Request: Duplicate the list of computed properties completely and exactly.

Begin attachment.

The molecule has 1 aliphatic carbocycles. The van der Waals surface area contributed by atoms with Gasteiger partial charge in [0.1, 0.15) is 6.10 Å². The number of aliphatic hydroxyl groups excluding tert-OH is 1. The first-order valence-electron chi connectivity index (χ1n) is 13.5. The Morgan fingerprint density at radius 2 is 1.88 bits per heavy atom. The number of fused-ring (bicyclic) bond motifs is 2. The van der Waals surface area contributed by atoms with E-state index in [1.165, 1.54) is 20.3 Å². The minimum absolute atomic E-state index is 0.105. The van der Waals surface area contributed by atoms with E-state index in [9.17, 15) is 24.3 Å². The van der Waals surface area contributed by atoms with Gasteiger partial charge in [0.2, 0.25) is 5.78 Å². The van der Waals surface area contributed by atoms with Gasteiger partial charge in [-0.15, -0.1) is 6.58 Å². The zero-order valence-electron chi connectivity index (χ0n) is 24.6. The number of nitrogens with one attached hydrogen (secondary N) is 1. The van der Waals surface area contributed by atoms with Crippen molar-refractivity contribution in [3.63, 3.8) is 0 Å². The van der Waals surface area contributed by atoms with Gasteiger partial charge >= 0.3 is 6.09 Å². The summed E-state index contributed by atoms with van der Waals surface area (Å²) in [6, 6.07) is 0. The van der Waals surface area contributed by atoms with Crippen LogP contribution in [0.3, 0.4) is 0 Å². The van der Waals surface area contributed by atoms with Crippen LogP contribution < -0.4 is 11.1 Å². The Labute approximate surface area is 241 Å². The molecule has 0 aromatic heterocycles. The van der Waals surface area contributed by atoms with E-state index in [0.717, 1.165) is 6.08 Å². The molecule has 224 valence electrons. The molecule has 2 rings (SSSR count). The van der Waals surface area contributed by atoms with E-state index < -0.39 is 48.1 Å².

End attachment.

The molecule has 1 aliphatic carbocycles. The van der Waals surface area contributed by atoms with Gasteiger partial charge in [0.1, 0.15) is 6.10 Å². The number of aliphatic hydroxyl groups excluding tert-OH is 1. The first-order valence-electron chi connectivity index (χ1n) is 13.5. The Morgan fingerprint density at radius 2 is 1.88 bits per heavy atom. The number of fused-ring (bicyclic) bond motifs is 2. The van der Waals surface area contributed by atoms with E-state index in [1.165, 1.54) is 20.3 Å². The minimum absolute atomic E-state index is 0.105. The van der Waals surface area contributed by atoms with E-state index in [9.17, 15) is 24.3 Å². The van der Waals surface area contributed by atoms with Gasteiger partial charge in [0.2, 0.25) is 5.78 Å². The van der Waals surface area contributed by atoms with Gasteiger partial charge in [-0.15, -0.1) is 6.58 Å². The zero-order valence-electron chi connectivity index (χ0n) is 24.6. The number of nitrogens with one attached hydrogen (secondary N) is 1. The van der Waals surface area contributed by atoms with Crippen molar-refractivity contribution in [3.63, 3.8) is 0 Å². The van der Waals surface area contributed by atoms with Gasteiger partial charge >= 0.3 is 6.09 Å². The summed E-state index contributed by atoms with van der Waals surface area (Å²) in [6, 6.07) is 0. The van der Waals surface area contributed by atoms with Crippen LogP contribution in [0.3, 0.4) is 0 Å². The van der Waals surface area contributed by atoms with Crippen LogP contribution < -0.4 is 11.1 Å². The Labute approximate surface area is 241 Å². The molecule has 0 aromatic heterocycles. The van der Waals surface area contributed by atoms with E-state index in [0.717, 1.165) is 6.08 Å². The molecule has 224 valence electrons. The molecule has 2 rings (SSSR count). The van der Waals surface area contributed by atoms with E-state index < -0.39 is 48.1 Å².